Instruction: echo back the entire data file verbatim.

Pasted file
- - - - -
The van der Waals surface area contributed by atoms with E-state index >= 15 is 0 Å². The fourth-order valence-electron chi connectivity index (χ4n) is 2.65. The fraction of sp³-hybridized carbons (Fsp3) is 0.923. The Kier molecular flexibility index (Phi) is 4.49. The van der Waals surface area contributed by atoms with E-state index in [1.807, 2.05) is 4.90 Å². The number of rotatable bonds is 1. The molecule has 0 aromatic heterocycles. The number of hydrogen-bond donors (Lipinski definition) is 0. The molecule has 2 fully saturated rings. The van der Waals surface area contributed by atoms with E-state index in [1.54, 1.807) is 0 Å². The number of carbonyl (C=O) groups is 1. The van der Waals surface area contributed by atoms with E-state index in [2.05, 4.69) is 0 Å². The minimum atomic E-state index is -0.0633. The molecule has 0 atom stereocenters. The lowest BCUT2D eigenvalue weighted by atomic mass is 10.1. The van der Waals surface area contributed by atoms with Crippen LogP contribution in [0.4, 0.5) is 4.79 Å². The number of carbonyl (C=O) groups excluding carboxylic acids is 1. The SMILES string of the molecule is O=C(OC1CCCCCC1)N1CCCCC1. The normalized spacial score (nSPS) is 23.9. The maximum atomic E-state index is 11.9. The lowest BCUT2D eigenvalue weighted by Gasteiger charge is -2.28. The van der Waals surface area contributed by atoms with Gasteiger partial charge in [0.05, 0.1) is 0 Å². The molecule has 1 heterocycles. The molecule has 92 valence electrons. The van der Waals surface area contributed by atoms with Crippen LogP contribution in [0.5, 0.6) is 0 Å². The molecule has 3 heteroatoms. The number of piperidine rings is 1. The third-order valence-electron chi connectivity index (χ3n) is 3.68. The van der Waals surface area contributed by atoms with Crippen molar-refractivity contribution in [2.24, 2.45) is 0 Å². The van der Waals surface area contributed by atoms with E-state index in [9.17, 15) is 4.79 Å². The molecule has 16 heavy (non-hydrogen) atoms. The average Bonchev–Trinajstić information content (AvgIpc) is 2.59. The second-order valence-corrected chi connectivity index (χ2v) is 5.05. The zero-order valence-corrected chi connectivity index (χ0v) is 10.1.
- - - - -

The van der Waals surface area contributed by atoms with E-state index >= 15 is 0 Å². The fourth-order valence-electron chi connectivity index (χ4n) is 2.65. The fraction of sp³-hybridized carbons (Fsp3) is 0.923. The Kier molecular flexibility index (Phi) is 4.49. The van der Waals surface area contributed by atoms with E-state index in [1.807, 2.05) is 4.90 Å². The number of rotatable bonds is 1. The molecule has 0 aromatic heterocycles. The number of hydrogen-bond donors (Lipinski definition) is 0. The molecule has 2 fully saturated rings. The van der Waals surface area contributed by atoms with E-state index in [1.54, 1.807) is 0 Å². The number of carbonyl (C=O) groups is 1. The van der Waals surface area contributed by atoms with E-state index in [2.05, 4.69) is 0 Å². The minimum atomic E-state index is -0.0633. The molecule has 0 atom stereocenters. The lowest BCUT2D eigenvalue weighted by atomic mass is 10.1. The van der Waals surface area contributed by atoms with Crippen LogP contribution in [0.4, 0.5) is 4.79 Å². The number of carbonyl (C=O) groups excluding carboxylic acids is 1. The SMILES string of the molecule is O=C(OC1CCCCCC1)N1CCCCC1. The normalized spacial score (nSPS) is 23.9. The maximum atomic E-state index is 11.9. The lowest BCUT2D eigenvalue weighted by Gasteiger charge is -2.28. The van der Waals surface area contributed by atoms with Gasteiger partial charge in [0.05, 0.1) is 0 Å². The molecule has 1 heterocycles. The molecule has 92 valence electrons. The van der Waals surface area contributed by atoms with Crippen LogP contribution in [0.5, 0.6) is 0 Å². The molecule has 3 heteroatoms. The number of piperidine rings is 1. The third-order valence-electron chi connectivity index (χ3n) is 3.68. The van der Waals surface area contributed by atoms with Crippen molar-refractivity contribution in [2.24, 2.45) is 0 Å². The van der Waals surface area contributed by atoms with E-state index in [9.17, 15) is 4.79 Å². The molecule has 16 heavy (non-hydrogen) atoms. The average Bonchev–Trinajstić information content (AvgIpc) is 2.59. The second-order valence-corrected chi connectivity index (χ2v) is 5.05. The zero-order valence-corrected chi connectivity index (χ0v) is 10.1.